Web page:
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Paperback Cop in the Hood: My Year Policing Baltimore's Eastern District Book

ISBN: 0691143862

ISBN13: 9780691143866

Cop in the Hood: My Year Policing Baltimore's Eastern District

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Format: Paperback

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Book Overview

When Harvard-trained sociologist Peter Moskos left the classroom to become a cop in Baltimore's Eastern District, he was thrust deep into police culture and the ways of the street--the nerve-rattling patrols, the thriving drug corners, and a world of poverty and violence that outsiders never see. In Cop in the Hood, Moskos reveals the truths he learned on the midnight shift. Through Moskos's eyes, we see police academy graduates unprepared for the...

Customer Reviews

5 ratings

Cop in the Hood is Gold!

This book is amazing. It takes you into the real life of becoming a polie officer through the academy to life on the streets. Peter Moskos does an excellent job in telling the truth of the life of a police officer. For anyone interesting in becoming a police officer or would like to learn what life is like. This book is for you. I highly recomend it. This book was very well written.

A reasonable and sensitive policeman

Peter Moskos presents himself as a reasonable and sensitive policeman who cares as much about the neighborhoods he's worked in as the other police officers he works with. His writing seems at once personal and well-researched. By giving us his first-hand account of how the war on drugs is damaging our inner cities and our police forces he makes a very convincing argument for real change in America's approach to the "drug problem." I found his writing engaging and persuasive and highly recommend this to anyone who still believes drugs are the cause of so many of our societal ills.

Great book from someone who's been there

Even before watching The Wire, I was very interested in what actually goes on in tough inner city neighborhoods - particularly between cops, criminals, and regular citizens. Peter Moskos was on the street there as a cop, and the combination of hard headed practicality, a love of cities, and a broad background in sociology make for an engaging and low-bs read. Anyone who's interested in the drug war, police culture, or the future of the inner city should definitely read it (and it's a quick read).

Cop in the Hood is excellent

Anyone who loved The Tipping Point: How Little Things Can Make a Big Difference and Freakonomics [Revised and Expanded]: A Rogue Economist Explores the Hidden Side of Everything will love this intrinsic look into Baltimore policing as a microcosm for the war on drugs. Moskos shows the inner working of a system so many of us have preconceived notions about. Is it racist? Turns out it isn't. Is it working? No. Is it the cop's fault? Not the ones that are on the street. Moskos mixes lyrics by rapper Ice T, quotes by Al Capone and police statistics immaculately. The writing about middle of the night encounters with dealers, junkies and gang members is amazingly detailed, and constantly put me in his position as a rookie cop on the dangerous East Baltimore streets. What would I do if I were in his position? I would be afraid. Very afraid. The day to day life (or night to night life in Moskos' case) is filled with such encounters many of them having very humane and sometimes humorous resolutions. In one case Moskos is dealing with a domestic assault where none of the other cops wanted to get into the house because it smelled so bad. Moskos confronted the woman: "Why is it so stinky?" I asked the woman. "He don't bathe. Not in a year." "Why not?" "He lazy." "That's pretty lazy," I said, "because once you get in the tub, bathing kind of takes care of itself." (In this case Moskos didn't get him to bathe) The book is filled with simple and realistic "tipping point" ideas on how to improve the current system from within while using Prohibition and the successful Dutch non-war on drugs as examples of a greater historical context without ever being preachy. Cop in the Hood is a must read, not just for non-fiction lovers and avid viewers of HBO's The Wire - The Complete First Season, but, truly, for everyone who ever wondered about this thing called the war on drugs.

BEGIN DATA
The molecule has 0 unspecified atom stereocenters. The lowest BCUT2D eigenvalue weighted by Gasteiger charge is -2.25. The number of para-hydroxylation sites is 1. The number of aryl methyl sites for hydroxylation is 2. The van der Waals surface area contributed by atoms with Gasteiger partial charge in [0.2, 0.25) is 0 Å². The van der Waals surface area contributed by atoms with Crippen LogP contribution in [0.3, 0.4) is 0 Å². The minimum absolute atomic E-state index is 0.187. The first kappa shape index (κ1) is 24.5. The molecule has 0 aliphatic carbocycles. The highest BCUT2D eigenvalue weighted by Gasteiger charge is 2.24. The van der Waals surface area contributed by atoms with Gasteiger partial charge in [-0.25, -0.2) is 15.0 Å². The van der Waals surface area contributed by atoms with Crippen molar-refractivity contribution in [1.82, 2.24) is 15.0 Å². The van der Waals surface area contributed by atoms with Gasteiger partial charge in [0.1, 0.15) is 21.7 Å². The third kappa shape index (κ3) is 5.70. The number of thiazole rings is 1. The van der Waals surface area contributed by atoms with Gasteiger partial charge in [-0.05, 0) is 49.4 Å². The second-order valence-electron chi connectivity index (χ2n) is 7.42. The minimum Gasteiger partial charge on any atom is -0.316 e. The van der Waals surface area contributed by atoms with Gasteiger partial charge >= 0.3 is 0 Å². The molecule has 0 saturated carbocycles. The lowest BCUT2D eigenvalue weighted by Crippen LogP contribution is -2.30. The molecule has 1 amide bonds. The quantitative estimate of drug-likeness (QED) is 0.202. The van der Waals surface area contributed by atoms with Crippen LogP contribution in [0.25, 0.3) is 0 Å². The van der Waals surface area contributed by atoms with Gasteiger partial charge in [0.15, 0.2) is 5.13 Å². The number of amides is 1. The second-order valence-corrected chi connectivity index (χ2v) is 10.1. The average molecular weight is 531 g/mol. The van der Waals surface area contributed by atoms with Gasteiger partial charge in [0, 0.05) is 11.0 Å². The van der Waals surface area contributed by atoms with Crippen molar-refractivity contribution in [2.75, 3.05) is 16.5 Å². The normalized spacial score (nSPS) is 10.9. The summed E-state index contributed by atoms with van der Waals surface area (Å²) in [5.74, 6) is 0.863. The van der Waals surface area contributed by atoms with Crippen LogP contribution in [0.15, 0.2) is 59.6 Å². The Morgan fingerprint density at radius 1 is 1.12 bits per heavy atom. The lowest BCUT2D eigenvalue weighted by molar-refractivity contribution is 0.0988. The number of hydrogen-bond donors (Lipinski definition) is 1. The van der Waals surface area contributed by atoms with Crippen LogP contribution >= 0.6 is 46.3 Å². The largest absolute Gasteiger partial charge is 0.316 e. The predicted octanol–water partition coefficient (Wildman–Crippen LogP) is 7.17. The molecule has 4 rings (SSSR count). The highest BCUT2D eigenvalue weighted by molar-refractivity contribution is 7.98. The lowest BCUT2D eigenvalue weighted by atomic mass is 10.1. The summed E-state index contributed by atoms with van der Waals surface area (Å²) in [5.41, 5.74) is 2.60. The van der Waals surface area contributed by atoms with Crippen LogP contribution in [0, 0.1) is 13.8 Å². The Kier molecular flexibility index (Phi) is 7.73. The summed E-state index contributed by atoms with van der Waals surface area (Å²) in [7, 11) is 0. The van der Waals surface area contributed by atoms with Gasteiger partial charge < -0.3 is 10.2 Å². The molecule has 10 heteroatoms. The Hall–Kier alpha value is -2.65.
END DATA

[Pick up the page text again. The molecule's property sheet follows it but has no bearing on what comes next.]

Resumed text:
Important Book

I don't know how I can improve on the excellent and well deserved editorial reviews. They are true. If you liked HBO's The Wire, then this is a must read. This is a rare look at police work from a thoughtful and intelligent participant/observer. Top down analysis gets nowhere in this subject. We will forgive Peter for being a sociologist, since he came close to going native in Baltimore. It reminds me a little of Jane Jacobs 'Death and Life of Great American Cities' in the sense that an open mind and careful observation can get you to insights that aren't either obvious or trivial. I also fully agree with his thoughts regarding the war on drugs. First, anytime you call something 'War' as a metaphor, you have taken the first step down a dangerous path. Just start with The War on Poverty and keep counting through The War on Terror and it isn't pretty. America does fine with existential wars against nation states, like WWII. Anything that can be done by criminalizing essentially personal behaviors like drug use, has been done to America's inner cities. But enough ranting and once more note that Peter's observations are frequently counter intuitive, and there are a number of little tips that may be of practical use (911? think again). Maybe this generation of academic based thinkers can help us get beyond the rhetoric and come up with workable, strategic, and effective policies that will make our cities better places to live.
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